Robert L. Fischman: Well Congress would certainly be substituting its judgment for an agency’s judgment. And the agency exercises its judgment with a big dollop of its expertise, its scientific expertise, but also its policy judgment, right.  So it would be what the administrative law wags would call a mixed question of law. In fact, the particular suite of Congressional Review Act resolutions that Congress has recently been considering, dealt with one kind of a broad type of rule of the sort we usually think of when we think of agencies making policy through rules.

It was the Biden’s administration’s rule that revoked a Trump administration rule that defined habitat for the purposes of designating critical habitat under the Endangered Species Act and that’s something we can talk more about. But the other rules are particular types of rules that are authorized by the Endangered Species Act to place certain species of plants and animals on this list, which is the domain of species that receive protection under the act.

So unlike a lot of environmental laws that would define their scope in the statute itself, the Endangered Species Act basically tells the National Marine Fisheries Service and the Fish and Wildlife Service and the Department of Commerce and Department of the Interior to periodically make a rule that places a species threatened with extinction on a list so that the requirements of the act can be employed to protect those species.

J. Craig Williams: So the Congressional Review Act seems low it parsing particular species, I think you referenced a bat and a several other species.

Robert L. Fischman: Right. So two of the resolutions, two or three of the resolutions would have dealt — would have unlisted species that the Fish and Wildlife Service had listed because the Fish and Wildlife Service determined that they were on the brink of extinction. The other rule would – was a broader rule that revoked a Trump administration rule that narrowed the scope of the areas that could be designated as critical habitat for species that have already been listed.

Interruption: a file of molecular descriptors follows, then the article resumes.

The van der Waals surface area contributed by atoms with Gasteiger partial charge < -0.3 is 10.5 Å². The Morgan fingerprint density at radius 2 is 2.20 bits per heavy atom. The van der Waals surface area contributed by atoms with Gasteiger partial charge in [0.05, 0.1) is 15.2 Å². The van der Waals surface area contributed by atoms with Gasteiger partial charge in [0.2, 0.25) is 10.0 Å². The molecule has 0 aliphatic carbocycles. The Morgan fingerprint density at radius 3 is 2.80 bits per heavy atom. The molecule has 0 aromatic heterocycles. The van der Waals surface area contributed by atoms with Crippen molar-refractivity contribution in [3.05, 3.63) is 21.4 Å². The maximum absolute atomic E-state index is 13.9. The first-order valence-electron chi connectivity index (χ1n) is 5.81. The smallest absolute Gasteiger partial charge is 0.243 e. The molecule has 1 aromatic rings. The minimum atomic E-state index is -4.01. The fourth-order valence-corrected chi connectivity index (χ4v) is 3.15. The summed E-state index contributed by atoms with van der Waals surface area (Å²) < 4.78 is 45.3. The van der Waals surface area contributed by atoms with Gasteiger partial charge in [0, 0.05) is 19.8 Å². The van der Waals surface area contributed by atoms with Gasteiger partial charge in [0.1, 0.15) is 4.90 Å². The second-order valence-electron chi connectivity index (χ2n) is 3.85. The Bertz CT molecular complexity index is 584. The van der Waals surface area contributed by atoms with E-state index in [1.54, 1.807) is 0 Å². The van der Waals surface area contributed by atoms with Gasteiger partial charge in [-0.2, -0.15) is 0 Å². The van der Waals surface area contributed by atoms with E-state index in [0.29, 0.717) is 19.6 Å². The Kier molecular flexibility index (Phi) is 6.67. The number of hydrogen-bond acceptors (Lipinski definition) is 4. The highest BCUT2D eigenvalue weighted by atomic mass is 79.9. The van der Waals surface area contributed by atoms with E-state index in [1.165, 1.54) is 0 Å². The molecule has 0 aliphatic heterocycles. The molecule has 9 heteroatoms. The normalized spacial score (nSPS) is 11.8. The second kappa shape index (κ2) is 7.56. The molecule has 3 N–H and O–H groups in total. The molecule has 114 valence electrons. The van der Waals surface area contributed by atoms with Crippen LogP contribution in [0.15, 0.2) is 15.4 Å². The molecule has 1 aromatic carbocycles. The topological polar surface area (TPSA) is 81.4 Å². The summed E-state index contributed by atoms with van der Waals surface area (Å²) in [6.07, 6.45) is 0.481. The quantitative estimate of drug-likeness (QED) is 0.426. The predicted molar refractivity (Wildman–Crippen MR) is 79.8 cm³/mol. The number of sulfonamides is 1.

J. Craig Williams: So what’s your suggestion on how to resolve this issue with the Congressional Review Act parsing these individual species out?

Robert L. Fischman: Well I think it’s a very bad idea for Congress to get in the business of listing and delisting species. I think it would be much more productive if Congress thinks that there are systemic problems with over or under regulation for species for Congress to actually amend the Endangered Species Act to provide greater clarity for what the threshold is for a species that may be in decline or species that has lost some of its habitat, what the threshold would be for listing that species for protection under the Endangered Species Act.

J. Craig Williams: You mentioned that there’s been an issue over habitat between the two administrations that were forward now in terms of defining what constitutes habitat. Can you explain that?

Robert L. Fischman: Yeah. So I think to explain it is worth beginning with the observation that species are listed as being in danger of going extinct for a number of reasons. But by far, the most common stressor that is driving a species to extinction is loss of habitat. So there really is nothing more important in the act than those provisions that address loss of habitat. If we can’t address the restoration and creation and maintenance of existing habitat for imperiled species, we won’t ever be able to recover them.

J. Craig Williams: Now you’re using a word imperiled. It’s a little bit different than the statute for that endangered, can you give us a rundown of that?


Robert L. Fischman: Yeah, let me back up. So the statutes called the Endangered Species Act and people often use the word endangered species to mean any species that enjoys protection under the act but those of us in the field often make the finer distinction between threatened and endangered species because the act provides for two levels of protection. So I often use the word imperiled species to describe a type of plant or animal that’s on the brink of extinction.

Now, a species no matter how close to that brink of extinction is not protected under the Act unless or until one of the listing agencies in the Interior Department or the Commerce Department actually promulgates a final rule that lists it as either threatened or endangered.

So, when I use the word imperiled I mean it more broadly. But I think for the purposes of the podcast, we can just talk about endangered species as being more or less congruent to the endangered or threatened species are imperiled species. So because habitat is the principal problem that is driving species to extinction, it’s particularly important to make sure that the services are able to use whatever authority they have to try to promote the conservation of existing habitat and the restoration of new habitat, habitat that may have been lost that can be restored or if the species is experiencing a range change, perhaps creation of habitat in an area where the species was not formally located.

So I’m sure your listeners have heard about how climate change is scrambling a lot of ecosystems, right, some species do well, others do poorly, some species are able to move to more suitable places, others are not and so as climate change increasingly drive species to the endangered species list, it’s going to be more and more important to protect habitat in places where the species historically has not been found.